So the Oireachtas report on the Growth of Social Media and tackling Cyberbullying has gone for a sensible approach to the issue of the internet and cyberbullying. Karlin Lillington in the Irish Times contrasts a measured report with a sometimes hysterical reaction in parliament:
One of the more ludicrous sideshows in the online bullying debate surrounding the Oireachtas hearings and submissions and the consequent report, however, was the regularity with which politicians made the story all about them.
They too, were the victims of online bullying, these people stated. People out there were not nice to them – and could be downright rude and nasty – on various social media forums, blogs, Twitter and via direct emails.
Sound familiar? Lillington continues…
Go back beyond the age of television and you’d have been making stump speeches to an audience regularly loaded with anonymous hecklers and angry citizens. A shout from a crowd is as anonymous as an unsigned email or tweet.
And individuals should surely have chosen some less front-facing profession than politics if they are thin-skinned or overly concerned with constituency politeness. I mean, deriding politicians (and for that matter, journalists) is an age-old affair.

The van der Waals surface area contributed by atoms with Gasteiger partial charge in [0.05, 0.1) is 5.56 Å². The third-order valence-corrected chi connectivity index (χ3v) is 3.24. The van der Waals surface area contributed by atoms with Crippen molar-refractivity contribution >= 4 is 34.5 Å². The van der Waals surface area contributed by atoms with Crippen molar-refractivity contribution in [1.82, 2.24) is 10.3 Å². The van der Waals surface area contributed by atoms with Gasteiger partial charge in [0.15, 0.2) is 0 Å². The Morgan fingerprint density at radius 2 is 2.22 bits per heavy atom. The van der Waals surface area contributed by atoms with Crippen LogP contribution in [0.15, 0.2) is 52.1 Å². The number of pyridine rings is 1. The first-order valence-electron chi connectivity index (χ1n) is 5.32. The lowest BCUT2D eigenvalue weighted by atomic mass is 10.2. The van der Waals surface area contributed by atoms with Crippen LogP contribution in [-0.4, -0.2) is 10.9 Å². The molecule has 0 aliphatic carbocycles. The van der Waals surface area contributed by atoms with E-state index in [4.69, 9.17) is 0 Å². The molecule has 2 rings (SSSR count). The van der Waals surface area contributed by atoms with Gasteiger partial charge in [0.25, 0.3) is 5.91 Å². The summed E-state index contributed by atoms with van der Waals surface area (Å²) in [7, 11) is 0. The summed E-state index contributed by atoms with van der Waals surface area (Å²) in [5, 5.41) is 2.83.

…mails and tweets are as real and meaningful and valid a communication medium as the (once newfangled) fax and letter. The people writing care about issues and most often, are the citizens you represent.
Now, you have to hear from them and engage with them more directly and frequently than before. That’s called democracy. A more real one than the land of letters and faxes.
If politicians are now being forced by new media to engage like they once had to before radio and tv, then one of the first skills they will have to relearn is spontaneity… This in turn poses a challenge for party managers regarding the degree of freedom for individuals they are prepared to allow/enable…
John Kellden suggests that such loosening will (eventually) entail a more intelligent and flexible leadership style and striving for a much higher degree of “shared understanding and shared purpose” both inside and outside the organisational machine.
Mick is founding editor of Slugger. He has written papers on the impacts of the Internet on politics and the wider media and is a regular guest and speaking events across Ireland, the UK and Europe. Twitter: @MickFealty